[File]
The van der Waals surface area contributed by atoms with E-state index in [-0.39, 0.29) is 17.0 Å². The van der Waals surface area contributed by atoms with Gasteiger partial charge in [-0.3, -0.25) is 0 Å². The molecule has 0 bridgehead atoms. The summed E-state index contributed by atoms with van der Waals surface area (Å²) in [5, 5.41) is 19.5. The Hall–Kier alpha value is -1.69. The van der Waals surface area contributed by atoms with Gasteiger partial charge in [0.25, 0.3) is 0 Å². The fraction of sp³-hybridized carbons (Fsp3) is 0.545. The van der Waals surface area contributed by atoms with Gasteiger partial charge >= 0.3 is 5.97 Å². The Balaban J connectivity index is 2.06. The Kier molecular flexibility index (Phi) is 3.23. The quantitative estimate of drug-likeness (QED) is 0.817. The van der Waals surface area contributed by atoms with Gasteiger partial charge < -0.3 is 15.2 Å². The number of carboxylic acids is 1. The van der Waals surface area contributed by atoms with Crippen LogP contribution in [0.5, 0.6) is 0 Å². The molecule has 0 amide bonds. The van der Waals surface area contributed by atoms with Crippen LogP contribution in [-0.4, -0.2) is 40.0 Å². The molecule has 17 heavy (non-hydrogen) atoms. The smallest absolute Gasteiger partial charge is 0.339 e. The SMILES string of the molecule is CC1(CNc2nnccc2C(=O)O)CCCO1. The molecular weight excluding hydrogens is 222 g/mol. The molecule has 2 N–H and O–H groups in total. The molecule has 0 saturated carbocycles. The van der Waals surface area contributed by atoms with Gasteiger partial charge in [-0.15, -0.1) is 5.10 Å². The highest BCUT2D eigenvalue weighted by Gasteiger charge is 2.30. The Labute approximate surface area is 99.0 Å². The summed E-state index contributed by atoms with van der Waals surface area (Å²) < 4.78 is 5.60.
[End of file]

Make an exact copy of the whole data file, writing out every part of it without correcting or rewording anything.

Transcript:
The van der Waals surface area contributed by atoms with E-state index in [-0.39, 0.29) is 17.0 Å². The van der Waals surface area contributed by atoms with Gasteiger partial charge in [-0.3, -0.25) is 0 Å². The molecule has 0 bridgehead atoms. The summed E-state index contributed by atoms with van der Waals surface area (Å²) in [5, 5.41) is 19.5. The Hall–Kier alpha value is -1.69. The van der Waals surface area contributed by atoms with Gasteiger partial charge in [0.25, 0.3) is 0 Å². The fraction of sp³-hybridized carbons (Fsp3) is 0.545. The van der Waals surface area contributed by atoms with Gasteiger partial charge >= 0.3 is 5.97 Å². The Balaban J connectivity index is 2.06. The Kier molecular flexibility index (Phi) is 3.23. The quantitative estimate of drug-likeness (QED) is 0.817. The van der Waals surface area contributed by atoms with Gasteiger partial charge < -0.3 is 15.2 Å². The number of carboxylic acids is 1. The van der Waals surface area contributed by atoms with Crippen LogP contribution in [0.5, 0.6) is 0 Å². The molecule has 0 amide bonds. The van der Waals surface area contributed by atoms with Crippen LogP contribution in [-0.4, -0.2) is 40.0 Å². The molecule has 17 heavy (non-hydrogen) atoms. The smallest absolute Gasteiger partial charge is 0.339 e. The SMILES string of the molecule is CC1(CNc2nnccc2C(=O)O)CCCO1. The molecular weight excluding hydrogens is 222 g/mol. The molecule has 2 N–H and O–H groups in total. The molecule has 0 saturated carbocycles. The van der Waals surface area contributed by atoms with Gasteiger partial charge in [-0.15, -0.1) is 5.10 Å². The highest BCUT2D eigenvalue weighted by Gasteiger charge is 2.30. The Labute approximate surface area is 99.0 Å². The summed E-state index contributed by atoms with van der Waals surface area (Å²) < 4.78 is 5.60.